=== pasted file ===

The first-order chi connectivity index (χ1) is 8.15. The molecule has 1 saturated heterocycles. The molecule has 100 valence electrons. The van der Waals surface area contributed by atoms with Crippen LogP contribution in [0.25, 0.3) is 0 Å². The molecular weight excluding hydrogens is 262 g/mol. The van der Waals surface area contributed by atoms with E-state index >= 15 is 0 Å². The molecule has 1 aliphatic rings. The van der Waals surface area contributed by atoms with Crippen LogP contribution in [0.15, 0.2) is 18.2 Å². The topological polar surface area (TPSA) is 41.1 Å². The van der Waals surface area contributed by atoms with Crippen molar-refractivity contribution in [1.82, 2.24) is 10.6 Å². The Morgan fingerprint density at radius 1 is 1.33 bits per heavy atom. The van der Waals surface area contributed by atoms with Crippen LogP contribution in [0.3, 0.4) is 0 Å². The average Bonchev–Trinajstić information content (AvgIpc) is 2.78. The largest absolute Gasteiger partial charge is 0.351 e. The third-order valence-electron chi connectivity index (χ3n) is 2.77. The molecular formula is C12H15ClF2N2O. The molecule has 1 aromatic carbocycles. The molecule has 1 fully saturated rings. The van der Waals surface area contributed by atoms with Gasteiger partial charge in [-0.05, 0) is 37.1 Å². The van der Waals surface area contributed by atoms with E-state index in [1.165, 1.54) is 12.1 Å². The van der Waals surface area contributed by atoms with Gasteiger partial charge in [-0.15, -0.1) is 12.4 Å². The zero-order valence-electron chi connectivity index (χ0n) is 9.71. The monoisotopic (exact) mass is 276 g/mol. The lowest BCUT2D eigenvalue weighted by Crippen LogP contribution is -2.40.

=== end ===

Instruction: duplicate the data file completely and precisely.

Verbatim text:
The first-order chi connectivity index (χ1) is 8.15. The molecule has 1 saturated heterocycles. The molecule has 100 valence electrons. The van der Waals surface area contributed by atoms with Crippen LogP contribution in [0.25, 0.3) is 0 Å². The molecular weight excluding hydrogens is 262 g/mol. The van der Waals surface area contributed by atoms with E-state index >= 15 is 0 Å². The molecule has 1 aliphatic rings. The van der Waals surface area contributed by atoms with Crippen LogP contribution in [0.15, 0.2) is 18.2 Å². The topological polar surface area (TPSA) is 41.1 Å². The van der Waals surface area contributed by atoms with Crippen molar-refractivity contribution in [1.82, 2.24) is 10.6 Å². The Morgan fingerprint density at radius 1 is 1.33 bits per heavy atom. The van der Waals surface area contributed by atoms with Crippen LogP contribution in [0.3, 0.4) is 0 Å². The average Bonchev–Trinajstić information content (AvgIpc) is 2.78. The largest absolute Gasteiger partial charge is 0.351 e. The third-order valence-electron chi connectivity index (χ3n) is 2.77. The molecular formula is C12H15ClF2N2O. The molecule has 1 aromatic carbocycles. The molecule has 1 fully saturated rings. The van der Waals surface area contributed by atoms with Gasteiger partial charge in [-0.05, 0) is 37.1 Å². The van der Waals surface area contributed by atoms with E-state index in [1.165, 1.54) is 12.1 Å². The van der Waals surface area contributed by atoms with Gasteiger partial charge in [-0.15, -0.1) is 12.4 Å². The zero-order valence-electron chi connectivity index (χ0n) is 9.71. The monoisotopic (exact) mass is 276 g/mol. The lowest BCUT2D eigenvalue weighted by Crippen LogP contribution is -2.40.